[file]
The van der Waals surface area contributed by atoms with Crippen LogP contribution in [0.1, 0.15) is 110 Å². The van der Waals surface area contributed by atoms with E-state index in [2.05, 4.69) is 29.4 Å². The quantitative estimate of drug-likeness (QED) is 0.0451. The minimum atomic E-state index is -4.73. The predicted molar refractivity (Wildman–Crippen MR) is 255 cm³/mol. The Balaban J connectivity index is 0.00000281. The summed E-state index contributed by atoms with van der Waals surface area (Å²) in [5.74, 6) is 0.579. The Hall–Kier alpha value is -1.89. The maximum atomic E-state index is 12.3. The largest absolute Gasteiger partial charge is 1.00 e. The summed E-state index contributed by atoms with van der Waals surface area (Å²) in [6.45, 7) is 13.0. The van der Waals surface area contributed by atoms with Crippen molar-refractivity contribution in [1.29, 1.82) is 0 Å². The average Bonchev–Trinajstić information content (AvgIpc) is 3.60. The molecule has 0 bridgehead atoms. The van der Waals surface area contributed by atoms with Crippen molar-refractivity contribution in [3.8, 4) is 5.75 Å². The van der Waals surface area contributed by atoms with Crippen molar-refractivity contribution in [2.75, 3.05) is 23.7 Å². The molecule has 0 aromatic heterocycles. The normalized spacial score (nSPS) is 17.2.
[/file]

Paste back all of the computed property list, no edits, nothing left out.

The van der Waals surface area contributed by atoms with Crippen LogP contribution in [0.1, 0.15) is 110 Å². The van der Waals surface area contributed by atoms with E-state index in [2.05, 4.69) is 29.4 Å². The quantitative estimate of drug-likeness (QED) is 0.0451. The minimum atomic E-state index is -4.73. The predicted molar refractivity (Wildman–Crippen MR) is 255 cm³/mol. The Balaban J connectivity index is 0.00000281. The summed E-state index contributed by atoms with van der Waals surface area (Å²) in [5.74, 6) is 0.579. The Hall–Kier alpha value is -1.89. The maximum atomic E-state index is 12.3. The largest absolute Gasteiger partial charge is 1.00 e. The summed E-state index contributed by atoms with van der Waals surface area (Å²) in [6.45, 7) is 13.0. The van der Waals surface area contributed by atoms with Crippen molar-refractivity contribution in [1.29, 1.82) is 0 Å². The average Bonchev–Trinajstić information content (AvgIpc) is 3.60. The molecule has 0 bridgehead atoms. The van der Waals surface area contributed by atoms with Crippen molar-refractivity contribution in [3.8, 4) is 5.75 Å². The van der Waals surface area contributed by atoms with Crippen molar-refractivity contribution in [2.75, 3.05) is 23.7 Å². The molecule has 0 aromatic heterocycles. The normalized spacial score (nSPS) is 17.2.